Three Questions About Matt Barnes’ Safeties

By August 23, 2021 (3:10 pm)Football
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With Ohio State into fall camp and welcoming reporters back into the Woody Hayes Athletic Center to talk to coaches for the first time since early 2020, Buckeye Sports Bulletin is jumping back into the preview game with position-by-position looks at the team ahead of media availabilities with the respective position coaches. Today, defensive backs coach Matt Barnes and several safeties took center stage.

1. How big is the bullet role?

The talk of the town in Columbus this offseason has been about the revival of the bullet position among the Silver Bullet – originally a Greg Mattison innovation that never really materialized during the former Michigan DC’s time in Scarlet and Gray. Now, with the four-man linebacker tandem that kept that bullet off the field away from Ohio State and into the NFL, the Buckeyes spent the offseason looking for replacements and seemed to have settled on the hybrid spot as at least a partial answer, taking one linebacker off the field and shifting into more of a 4-2-5 look.

The Buckeyes will use the more modern defense, though frequency is still a state secret as Ohio State enters its week one matchup with Minnesota. Several defensive coaches have said that it will be deployed on a matchup-by-matchup basis, only using the bullet when the opponent calls for it, but the Buckeyes would be hard-pressed to find an opponent that doesn’t run the kind of offense that the 4-2-5 was invented for. Does that mean that it can be considered the new base defense, with Craig Young, Ronnie Hickman and Kourt Williams sharing time? Ohio State sure isn’t telling before it has to.

2. Can Josh Proctor serve as Ohio State’s air traffic controller?

There’s are no such questions about the usage of senior Josh Proctor as the full-time free safety this season. Expect to see the Oklahoma native on the field as much as any defender for the Buckeyes this year as he slides into the free safety spot that Jordan Fuller dominated in 2019 after swapping between it and more of a box safety look early in his career.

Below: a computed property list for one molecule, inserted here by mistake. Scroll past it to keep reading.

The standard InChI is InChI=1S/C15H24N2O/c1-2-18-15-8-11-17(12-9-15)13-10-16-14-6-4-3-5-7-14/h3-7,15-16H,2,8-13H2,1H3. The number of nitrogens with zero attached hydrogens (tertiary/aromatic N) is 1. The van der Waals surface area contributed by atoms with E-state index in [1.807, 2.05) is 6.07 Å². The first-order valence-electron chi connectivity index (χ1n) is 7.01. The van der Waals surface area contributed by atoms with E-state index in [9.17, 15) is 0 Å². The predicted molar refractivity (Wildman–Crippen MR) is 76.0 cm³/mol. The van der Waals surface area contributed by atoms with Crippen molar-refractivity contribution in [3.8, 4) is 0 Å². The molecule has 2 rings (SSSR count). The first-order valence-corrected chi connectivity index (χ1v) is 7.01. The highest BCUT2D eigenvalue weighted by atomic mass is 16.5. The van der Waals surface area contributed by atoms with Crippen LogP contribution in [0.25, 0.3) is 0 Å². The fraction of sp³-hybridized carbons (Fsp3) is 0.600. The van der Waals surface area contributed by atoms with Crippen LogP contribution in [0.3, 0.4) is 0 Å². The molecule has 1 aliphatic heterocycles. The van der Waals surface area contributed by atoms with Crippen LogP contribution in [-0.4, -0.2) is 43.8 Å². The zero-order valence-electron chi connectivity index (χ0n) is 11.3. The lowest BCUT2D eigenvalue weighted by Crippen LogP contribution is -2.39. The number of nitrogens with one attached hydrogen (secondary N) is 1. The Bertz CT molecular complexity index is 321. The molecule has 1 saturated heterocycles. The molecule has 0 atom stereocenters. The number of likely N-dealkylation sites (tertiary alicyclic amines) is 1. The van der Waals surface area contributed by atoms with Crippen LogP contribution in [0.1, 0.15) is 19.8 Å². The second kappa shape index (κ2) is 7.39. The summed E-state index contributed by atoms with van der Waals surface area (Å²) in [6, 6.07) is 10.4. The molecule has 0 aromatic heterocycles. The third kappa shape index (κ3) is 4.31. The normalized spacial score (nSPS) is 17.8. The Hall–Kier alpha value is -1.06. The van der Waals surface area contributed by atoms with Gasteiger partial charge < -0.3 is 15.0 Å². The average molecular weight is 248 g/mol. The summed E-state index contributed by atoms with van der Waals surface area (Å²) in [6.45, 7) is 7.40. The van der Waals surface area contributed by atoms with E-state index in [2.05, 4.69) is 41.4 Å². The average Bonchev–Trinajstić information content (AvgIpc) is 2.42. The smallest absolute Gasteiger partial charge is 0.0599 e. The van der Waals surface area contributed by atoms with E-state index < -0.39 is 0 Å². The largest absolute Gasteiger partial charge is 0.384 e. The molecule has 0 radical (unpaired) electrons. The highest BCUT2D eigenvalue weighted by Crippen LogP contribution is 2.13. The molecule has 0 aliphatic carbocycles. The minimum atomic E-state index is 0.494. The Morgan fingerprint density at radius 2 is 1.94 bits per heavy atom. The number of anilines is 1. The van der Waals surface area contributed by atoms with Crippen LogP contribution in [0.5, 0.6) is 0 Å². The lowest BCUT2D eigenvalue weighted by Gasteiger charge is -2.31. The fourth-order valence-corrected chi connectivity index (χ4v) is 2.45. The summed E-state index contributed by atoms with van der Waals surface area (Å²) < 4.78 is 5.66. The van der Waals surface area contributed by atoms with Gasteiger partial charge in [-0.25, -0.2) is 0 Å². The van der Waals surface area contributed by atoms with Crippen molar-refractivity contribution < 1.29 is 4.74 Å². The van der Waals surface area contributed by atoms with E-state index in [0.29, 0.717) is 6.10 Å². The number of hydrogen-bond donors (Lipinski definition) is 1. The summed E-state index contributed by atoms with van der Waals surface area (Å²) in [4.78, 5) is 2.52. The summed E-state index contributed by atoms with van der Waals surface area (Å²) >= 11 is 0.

However, there’s a distinct difference between quantity and quality, and Ohio State will need much more of the latter from the inconsistent safety this season. Proctor has flashed immense talent for years now, and defensive coordinator Kerry Coombs has said that he’s finally made the jump to frequent excellence instead of those occasional flashes. If that’s true, Ohio State’s pass defense could be in for a serious jump, with a true centerfielder in the backfield to help support a green cornerback room that was torched down the field far too often in 2020.

3. What does Ohio State mean by “coverage safety”?

One of the harder to define positions on Ohio State’s defense is the slot corner, nickel corner, coverage safety spot, which seems to shift in its purpose with each coach and player asked about it. Last season, the coverage safety spot, as it has been described this season, was filled by Marcus Williamson and Lathan Ransom, and served essentially as a slot cornerback that could flex into a deep safety spot if needed (see: rarely).

This season, Ransom, Williamson, Cameron Martinez and seemingly every other non-outside cornerback has been hit with the coverage safety tag, but it’s still hard to know what exactly Ohio State is planning for those players. Ryan Day has frequently affirmed his commitment to a single-high safety look, which indicates that the Buckeyes really mean “slot cornerback” when they say coverage safety, but the verbiage almost indicates a further shift into informational versatility, like the Buckeyes showed against Clemson – when they were willing to move players like Ransom into more of a safety spot pre-snap to disrupt quarterback reads.